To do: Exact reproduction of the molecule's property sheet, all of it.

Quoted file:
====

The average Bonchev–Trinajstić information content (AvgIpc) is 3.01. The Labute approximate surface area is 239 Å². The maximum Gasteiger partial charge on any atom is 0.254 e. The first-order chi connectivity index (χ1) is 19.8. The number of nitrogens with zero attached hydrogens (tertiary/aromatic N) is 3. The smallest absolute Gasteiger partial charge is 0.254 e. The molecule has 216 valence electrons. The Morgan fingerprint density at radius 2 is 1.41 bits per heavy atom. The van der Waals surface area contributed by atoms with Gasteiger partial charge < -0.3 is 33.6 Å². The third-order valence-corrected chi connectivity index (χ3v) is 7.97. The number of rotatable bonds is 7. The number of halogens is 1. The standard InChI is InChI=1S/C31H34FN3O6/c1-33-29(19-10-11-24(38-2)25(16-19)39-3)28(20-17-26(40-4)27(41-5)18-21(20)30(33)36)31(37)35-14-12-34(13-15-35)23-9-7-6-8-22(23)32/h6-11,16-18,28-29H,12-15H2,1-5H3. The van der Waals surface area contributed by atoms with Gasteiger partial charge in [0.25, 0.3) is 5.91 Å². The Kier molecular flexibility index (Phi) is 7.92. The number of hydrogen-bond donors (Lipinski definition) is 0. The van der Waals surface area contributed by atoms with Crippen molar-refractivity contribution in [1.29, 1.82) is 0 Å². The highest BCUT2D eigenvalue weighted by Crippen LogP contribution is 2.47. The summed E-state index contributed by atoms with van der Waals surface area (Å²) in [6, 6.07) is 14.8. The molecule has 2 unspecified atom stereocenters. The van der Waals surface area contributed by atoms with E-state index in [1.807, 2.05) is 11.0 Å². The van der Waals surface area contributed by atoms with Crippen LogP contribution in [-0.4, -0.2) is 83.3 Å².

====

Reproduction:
The average Bonchev–Trinajstić information content (AvgIpc) is 3.01. The Labute approximate surface area is 239 Å². The maximum Gasteiger partial charge on any atom is 0.254 e. The first-order chi connectivity index (χ1) is 19.8. The number of nitrogens with zero attached hydrogens (tertiary/aromatic N) is 3. The smallest absolute Gasteiger partial charge is 0.254 e. The molecule has 216 valence electrons. The Morgan fingerprint density at radius 2 is 1.41 bits per heavy atom. The van der Waals surface area contributed by atoms with Gasteiger partial charge < -0.3 is 33.6 Å². The third-order valence-corrected chi connectivity index (χ3v) is 7.97. The number of rotatable bonds is 7. The number of halogens is 1. The standard InChI is InChI=1S/C31H34FN3O6/c1-33-29(19-10-11-24(38-2)25(16-19)39-3)28(20-17-26(40-4)27(41-5)18-21(20)30(33)36)31(37)35-14-12-34(13-15-35)23-9-7-6-8-22(23)32/h6-11,16-18,28-29H,12-15H2,1-5H3. The van der Waals surface area contributed by atoms with Gasteiger partial charge in [0.25, 0.3) is 5.91 Å². The Kier molecular flexibility index (Phi) is 7.92. The number of hydrogen-bond donors (Lipinski definition) is 0. The van der Waals surface area contributed by atoms with Crippen molar-refractivity contribution in [1.29, 1.82) is 0 Å². The highest BCUT2D eigenvalue weighted by Crippen LogP contribution is 2.47. The summed E-state index contributed by atoms with van der Waals surface area (Å²) in [6, 6.07) is 14.8. The molecule has 2 unspecified atom stereocenters. The van der Waals surface area contributed by atoms with E-state index in [1.807, 2.05) is 11.0 Å². The van der Waals surface area contributed by atoms with Crippen LogP contribution in [-0.4, -0.2) is 83.3 Å².